In addition, the annular deformations of the corrugated tube catch on many types of objects during the installation procedure such as load plates, wire mesh, the parts of the installing machinery, and the like, all of which can lead to damage of the tube. If the corrugated tube is damaged the bolt can be uninstallable and/or unable to be grouted. This is because a hole in the tube will effectively "short circuit"
the grouting procedure and result in grout not being delivered to the full length of the hole.
Whilst the known corrugated tube is flexible, and thus is able to be looped into a coil, the tube 4 of Figs. 1-2 is not. This tube, for example fabricated for installation in 45mm bore holes, is substantially round and has a diameter of approximately 35mm.
Each papilla 13 is formed as one of three outwardly extending bumps spaced equally around the tube at locations spaced apart by approximately 50mm along the tube. The maximum "diameter" of the tube at the location of the papillae is approximately 42mm. The tube 4 is produced on a corrugator machine but without producing corrugations. The tube is stiff and thus cannot be bent or coiled up as this results in the tube kinking and/or breaking. The papillae 13 on the tube 4 are also susceptible to being sheared off if the tube is handled roughly prior to installation.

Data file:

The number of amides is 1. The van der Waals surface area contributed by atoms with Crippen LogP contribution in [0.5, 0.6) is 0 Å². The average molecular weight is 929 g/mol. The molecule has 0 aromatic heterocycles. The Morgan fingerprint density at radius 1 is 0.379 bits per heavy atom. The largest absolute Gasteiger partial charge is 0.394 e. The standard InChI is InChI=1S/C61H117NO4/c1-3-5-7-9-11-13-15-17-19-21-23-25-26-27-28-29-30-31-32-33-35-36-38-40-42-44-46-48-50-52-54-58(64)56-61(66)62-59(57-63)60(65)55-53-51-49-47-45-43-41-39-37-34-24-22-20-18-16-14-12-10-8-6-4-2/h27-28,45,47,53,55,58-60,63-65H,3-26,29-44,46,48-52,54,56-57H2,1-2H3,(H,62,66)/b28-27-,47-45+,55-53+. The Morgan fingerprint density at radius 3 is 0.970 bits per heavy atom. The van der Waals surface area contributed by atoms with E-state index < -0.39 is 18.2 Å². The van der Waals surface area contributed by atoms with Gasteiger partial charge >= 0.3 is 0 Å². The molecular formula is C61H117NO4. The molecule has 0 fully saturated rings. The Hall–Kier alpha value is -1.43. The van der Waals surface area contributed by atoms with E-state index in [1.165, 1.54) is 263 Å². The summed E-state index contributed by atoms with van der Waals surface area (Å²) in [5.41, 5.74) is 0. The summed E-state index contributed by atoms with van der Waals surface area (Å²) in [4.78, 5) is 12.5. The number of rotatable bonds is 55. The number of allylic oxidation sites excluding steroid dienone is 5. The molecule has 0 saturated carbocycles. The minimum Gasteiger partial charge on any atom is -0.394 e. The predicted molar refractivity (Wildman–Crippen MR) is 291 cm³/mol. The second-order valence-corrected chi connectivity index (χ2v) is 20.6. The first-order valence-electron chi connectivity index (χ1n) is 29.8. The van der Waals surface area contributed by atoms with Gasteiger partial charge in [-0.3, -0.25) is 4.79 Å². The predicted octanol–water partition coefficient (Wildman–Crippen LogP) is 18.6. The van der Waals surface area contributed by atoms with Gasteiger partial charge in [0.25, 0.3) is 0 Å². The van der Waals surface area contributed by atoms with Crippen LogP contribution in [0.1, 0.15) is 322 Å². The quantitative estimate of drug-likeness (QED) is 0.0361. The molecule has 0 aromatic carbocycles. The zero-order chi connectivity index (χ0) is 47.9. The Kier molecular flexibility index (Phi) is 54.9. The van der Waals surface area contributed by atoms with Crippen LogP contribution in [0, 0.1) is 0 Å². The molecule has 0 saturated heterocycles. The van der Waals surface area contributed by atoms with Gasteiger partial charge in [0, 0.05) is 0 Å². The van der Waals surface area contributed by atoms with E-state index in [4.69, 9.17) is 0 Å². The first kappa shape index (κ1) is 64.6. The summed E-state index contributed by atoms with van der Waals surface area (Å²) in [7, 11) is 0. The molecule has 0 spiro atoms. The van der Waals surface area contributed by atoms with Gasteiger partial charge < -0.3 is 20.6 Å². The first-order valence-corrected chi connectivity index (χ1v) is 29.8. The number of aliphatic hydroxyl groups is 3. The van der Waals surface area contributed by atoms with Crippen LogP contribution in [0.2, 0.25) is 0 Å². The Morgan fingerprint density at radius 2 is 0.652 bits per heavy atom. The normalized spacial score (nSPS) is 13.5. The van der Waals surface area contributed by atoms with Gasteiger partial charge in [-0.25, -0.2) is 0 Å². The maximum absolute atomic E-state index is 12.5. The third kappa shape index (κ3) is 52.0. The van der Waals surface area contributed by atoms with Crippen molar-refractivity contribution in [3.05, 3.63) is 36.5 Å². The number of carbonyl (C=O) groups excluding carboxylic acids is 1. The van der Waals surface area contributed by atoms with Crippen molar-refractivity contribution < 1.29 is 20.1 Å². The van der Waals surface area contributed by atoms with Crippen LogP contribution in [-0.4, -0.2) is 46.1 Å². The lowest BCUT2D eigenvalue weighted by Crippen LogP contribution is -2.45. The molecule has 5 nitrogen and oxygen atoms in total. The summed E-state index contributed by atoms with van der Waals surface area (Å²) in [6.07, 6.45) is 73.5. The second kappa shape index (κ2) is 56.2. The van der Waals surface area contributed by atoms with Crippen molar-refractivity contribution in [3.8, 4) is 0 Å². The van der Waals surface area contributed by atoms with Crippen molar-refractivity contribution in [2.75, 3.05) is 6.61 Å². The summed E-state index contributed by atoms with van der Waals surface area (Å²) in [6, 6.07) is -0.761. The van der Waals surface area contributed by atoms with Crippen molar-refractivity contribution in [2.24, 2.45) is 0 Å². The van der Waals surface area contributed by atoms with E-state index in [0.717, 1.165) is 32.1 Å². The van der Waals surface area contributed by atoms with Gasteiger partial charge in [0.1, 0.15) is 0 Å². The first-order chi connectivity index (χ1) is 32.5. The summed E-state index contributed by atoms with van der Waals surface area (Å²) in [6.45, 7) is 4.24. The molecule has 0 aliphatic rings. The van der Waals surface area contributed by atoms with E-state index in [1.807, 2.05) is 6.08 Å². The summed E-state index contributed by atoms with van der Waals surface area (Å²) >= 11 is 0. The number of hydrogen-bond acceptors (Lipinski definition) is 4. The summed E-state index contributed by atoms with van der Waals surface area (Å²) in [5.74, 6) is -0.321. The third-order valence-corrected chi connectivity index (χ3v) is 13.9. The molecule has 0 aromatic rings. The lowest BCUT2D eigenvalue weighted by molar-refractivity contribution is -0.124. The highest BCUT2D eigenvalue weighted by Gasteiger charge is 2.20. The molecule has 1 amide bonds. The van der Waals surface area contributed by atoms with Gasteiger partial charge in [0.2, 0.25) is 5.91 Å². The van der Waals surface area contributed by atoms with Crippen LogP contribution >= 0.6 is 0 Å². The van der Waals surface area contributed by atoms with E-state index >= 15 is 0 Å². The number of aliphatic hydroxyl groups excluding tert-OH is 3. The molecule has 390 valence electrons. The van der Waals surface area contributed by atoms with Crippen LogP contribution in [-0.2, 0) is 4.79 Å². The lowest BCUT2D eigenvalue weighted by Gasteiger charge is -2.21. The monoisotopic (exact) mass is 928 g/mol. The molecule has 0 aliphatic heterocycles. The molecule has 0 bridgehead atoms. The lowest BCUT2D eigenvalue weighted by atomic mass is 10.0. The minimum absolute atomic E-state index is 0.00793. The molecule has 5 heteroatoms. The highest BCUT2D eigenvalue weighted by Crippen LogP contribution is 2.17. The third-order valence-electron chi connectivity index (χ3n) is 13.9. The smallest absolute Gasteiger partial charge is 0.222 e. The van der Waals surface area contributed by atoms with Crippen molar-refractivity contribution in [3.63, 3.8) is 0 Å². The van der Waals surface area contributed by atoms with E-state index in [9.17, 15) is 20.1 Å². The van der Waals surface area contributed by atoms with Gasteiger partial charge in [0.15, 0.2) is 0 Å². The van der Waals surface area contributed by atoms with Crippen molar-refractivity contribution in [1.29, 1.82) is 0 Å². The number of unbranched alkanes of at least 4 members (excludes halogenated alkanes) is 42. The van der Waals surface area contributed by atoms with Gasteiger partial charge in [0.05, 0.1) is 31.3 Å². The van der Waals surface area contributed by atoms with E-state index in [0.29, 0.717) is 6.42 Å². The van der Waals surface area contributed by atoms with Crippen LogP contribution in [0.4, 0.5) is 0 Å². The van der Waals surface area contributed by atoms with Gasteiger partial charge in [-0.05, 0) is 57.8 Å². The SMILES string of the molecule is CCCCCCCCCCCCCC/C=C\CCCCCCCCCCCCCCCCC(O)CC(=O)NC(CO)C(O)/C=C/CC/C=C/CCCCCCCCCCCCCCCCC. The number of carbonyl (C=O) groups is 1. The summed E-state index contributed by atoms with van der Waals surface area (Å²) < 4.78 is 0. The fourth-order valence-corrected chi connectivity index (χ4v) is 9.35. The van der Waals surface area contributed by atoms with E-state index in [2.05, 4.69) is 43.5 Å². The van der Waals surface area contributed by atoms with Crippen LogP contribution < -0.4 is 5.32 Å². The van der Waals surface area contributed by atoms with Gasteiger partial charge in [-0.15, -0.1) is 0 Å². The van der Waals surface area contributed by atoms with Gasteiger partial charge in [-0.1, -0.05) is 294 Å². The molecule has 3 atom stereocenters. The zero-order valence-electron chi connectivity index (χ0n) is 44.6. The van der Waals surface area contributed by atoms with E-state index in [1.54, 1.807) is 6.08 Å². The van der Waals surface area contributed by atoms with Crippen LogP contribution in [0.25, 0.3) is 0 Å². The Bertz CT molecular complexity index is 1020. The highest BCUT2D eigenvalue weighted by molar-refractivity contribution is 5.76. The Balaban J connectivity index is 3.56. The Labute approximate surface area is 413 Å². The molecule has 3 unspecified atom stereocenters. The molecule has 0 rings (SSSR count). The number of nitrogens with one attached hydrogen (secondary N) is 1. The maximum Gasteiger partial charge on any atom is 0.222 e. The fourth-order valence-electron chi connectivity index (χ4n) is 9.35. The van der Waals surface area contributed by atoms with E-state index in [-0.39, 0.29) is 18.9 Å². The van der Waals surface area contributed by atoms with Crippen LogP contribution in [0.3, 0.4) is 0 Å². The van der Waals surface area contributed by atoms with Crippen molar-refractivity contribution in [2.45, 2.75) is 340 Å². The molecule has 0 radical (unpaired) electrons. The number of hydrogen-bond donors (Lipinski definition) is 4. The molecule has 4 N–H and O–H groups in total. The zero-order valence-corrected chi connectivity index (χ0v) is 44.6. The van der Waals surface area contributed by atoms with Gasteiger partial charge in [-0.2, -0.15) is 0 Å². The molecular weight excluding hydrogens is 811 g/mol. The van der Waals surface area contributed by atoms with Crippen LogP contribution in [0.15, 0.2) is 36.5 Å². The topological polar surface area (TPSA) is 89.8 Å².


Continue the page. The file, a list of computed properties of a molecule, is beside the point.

The cost of the tube 4 is approximately three times the cost of similar tube (so called polytube made from high density polyethylene (HDPE)) used extensively in irrigation applications. It would therefore be desirable if this inexpensive tubing could be used for rock bolting applications.
Figs. 3-6 illustrate a deformed irrigation polytube 14 which has been deformed in such a way as to still retain its flexibility and thereby permit the polytube 14 to be coiled or looped into a coil. The polytube 14 is deformed by being placed between forming tools, which yield the material of the tube 14 in small areas. The yielding stops the material of the polytube 14 from returning to its original configuration.
With reference to Fig. 3, in one embodiment, the tube 14 is compressed by having inwardly oppositely directed forces F1 and F2 applied to its "sides" whilst substantially simultaneously two inwardly oppositely directed forces F3 and F4 are applied to its "top" and "bottom" (spaced from but adjacent to the location of the F1 and F2 forces) so as to create generally rectangular bulges 17 having triangularly shaped slopes 18.
Because the yielding zones 50 which create the bulges 17 are arranged in sequential fashion along the length of tube 14, these deformed patterns remain deformed and provide a mechanism to enable load transfer from the bolt to the surrounding ground via the grouting applied to both sides of the tube 14. In particular, the shape of the bulges 17 provide a number of advantages in that they reduce the occurrence of damage prior to, or during, installation. Similarly, the shape of the bulges 17 reduces the risk of air voids developing during the grouting operation.